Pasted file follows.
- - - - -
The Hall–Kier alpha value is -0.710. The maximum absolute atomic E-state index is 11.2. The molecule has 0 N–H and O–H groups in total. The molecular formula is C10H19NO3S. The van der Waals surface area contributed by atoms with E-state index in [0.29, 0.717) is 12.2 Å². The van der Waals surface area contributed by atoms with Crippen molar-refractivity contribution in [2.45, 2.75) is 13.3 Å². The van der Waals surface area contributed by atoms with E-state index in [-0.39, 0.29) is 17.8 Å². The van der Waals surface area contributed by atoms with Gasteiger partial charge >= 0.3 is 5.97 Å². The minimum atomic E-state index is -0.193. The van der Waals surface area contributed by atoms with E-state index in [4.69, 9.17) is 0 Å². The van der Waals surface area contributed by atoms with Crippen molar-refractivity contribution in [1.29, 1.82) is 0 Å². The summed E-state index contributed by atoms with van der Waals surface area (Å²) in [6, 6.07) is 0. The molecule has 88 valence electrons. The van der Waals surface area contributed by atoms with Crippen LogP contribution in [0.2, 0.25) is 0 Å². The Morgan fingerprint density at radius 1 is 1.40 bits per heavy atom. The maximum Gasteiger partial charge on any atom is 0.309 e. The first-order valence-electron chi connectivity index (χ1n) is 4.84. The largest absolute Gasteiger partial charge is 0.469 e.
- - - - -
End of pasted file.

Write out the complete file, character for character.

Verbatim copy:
The Hall–Kier alpha value is -0.710. The maximum absolute atomic E-state index is 11.2. The molecule has 0 N–H and O–H groups in total. The molecular formula is C10H19NO3S. The van der Waals surface area contributed by atoms with E-state index in [0.29, 0.717) is 12.2 Å². The van der Waals surface area contributed by atoms with Crippen molar-refractivity contribution in [2.45, 2.75) is 13.3 Å². The van der Waals surface area contributed by atoms with E-state index in [-0.39, 0.29) is 17.8 Å². The van der Waals surface area contributed by atoms with Gasteiger partial charge >= 0.3 is 5.97 Å². The minimum atomic E-state index is -0.193. The van der Waals surface area contributed by atoms with E-state index in [4.69, 9.17) is 0 Å². The van der Waals surface area contributed by atoms with Crippen molar-refractivity contribution in [1.29, 1.82) is 0 Å². The summed E-state index contributed by atoms with van der Waals surface area (Å²) in [6, 6.07) is 0. The molecule has 88 valence electrons. The van der Waals surface area contributed by atoms with Crippen LogP contribution in [0.2, 0.25) is 0 Å². The Morgan fingerprint density at radius 1 is 1.40 bits per heavy atom. The maximum Gasteiger partial charge on any atom is 0.309 e. The first-order valence-electron chi connectivity index (χ1n) is 4.84. The largest absolute Gasteiger partial charge is 0.469 e.